Australia negotiating with US to boost dwindling fuel supply

Australia is in talks with the United States to buy millions of barrels of oil to boost dangerously low levels of fuel held on domestic soil.
The Morrison government is negotiating with the Trump administration to access the oil from America’s own fuel reserve, as Australia hunts for a way to address dwindling local supply.
Australia has enough petrol and crude oil to last 28 days, well below the 90 days mandated by an international agreement.
Energy Minister Angus Taylor says Australia now is in discussions with the US about tapping into the Strategic Petroleum Reserve.
“The government has undertaken this new initiative since the election to ensure that we continue to deliver increased security for Australians,” he told The Sydney Morning Herald and The Age.
“Access through a contractual arrangement would greatly boost our stocks and flexibility of supply.”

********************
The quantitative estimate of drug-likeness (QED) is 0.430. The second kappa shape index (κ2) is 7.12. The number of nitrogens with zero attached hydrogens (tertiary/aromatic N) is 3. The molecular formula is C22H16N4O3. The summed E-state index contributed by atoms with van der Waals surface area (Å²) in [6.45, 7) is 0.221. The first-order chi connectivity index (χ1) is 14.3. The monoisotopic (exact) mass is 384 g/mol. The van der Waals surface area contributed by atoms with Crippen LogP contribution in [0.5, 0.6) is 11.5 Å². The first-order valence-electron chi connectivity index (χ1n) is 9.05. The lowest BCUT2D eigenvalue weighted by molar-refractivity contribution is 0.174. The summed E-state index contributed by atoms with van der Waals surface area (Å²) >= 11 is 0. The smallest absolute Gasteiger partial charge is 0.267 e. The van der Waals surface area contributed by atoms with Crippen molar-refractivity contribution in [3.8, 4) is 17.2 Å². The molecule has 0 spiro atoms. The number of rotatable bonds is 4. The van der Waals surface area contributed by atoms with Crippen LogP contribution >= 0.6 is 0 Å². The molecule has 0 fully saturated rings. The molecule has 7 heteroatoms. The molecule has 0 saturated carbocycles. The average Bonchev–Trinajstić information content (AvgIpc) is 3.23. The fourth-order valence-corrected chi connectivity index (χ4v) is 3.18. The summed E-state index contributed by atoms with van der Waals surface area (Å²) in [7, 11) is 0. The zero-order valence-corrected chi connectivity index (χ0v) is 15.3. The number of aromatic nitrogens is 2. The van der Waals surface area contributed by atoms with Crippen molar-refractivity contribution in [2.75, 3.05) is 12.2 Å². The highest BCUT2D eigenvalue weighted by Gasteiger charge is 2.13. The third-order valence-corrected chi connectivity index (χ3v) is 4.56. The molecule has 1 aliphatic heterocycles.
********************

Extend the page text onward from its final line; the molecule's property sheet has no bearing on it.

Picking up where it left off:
So-called exchange deals allow countries to boost immediate fuel levels in return for giving the same amount of higher quality oil back to the US.
But Mr Taylor also wants the International Energy Agency treaty, which sets the 90-day supply agreement, to be rewritten to take into account oil in transit to Australia.
“A modernised mechanism, that includes oil stocks in transit to Australia combined with our other fuel security initiatives, would mean that as of May 2019 we are compliant at 92 days of stock,” he told the newspapers.
The government is yet to release the final findings of a review of Australia’s fuel security, launched in May last year.

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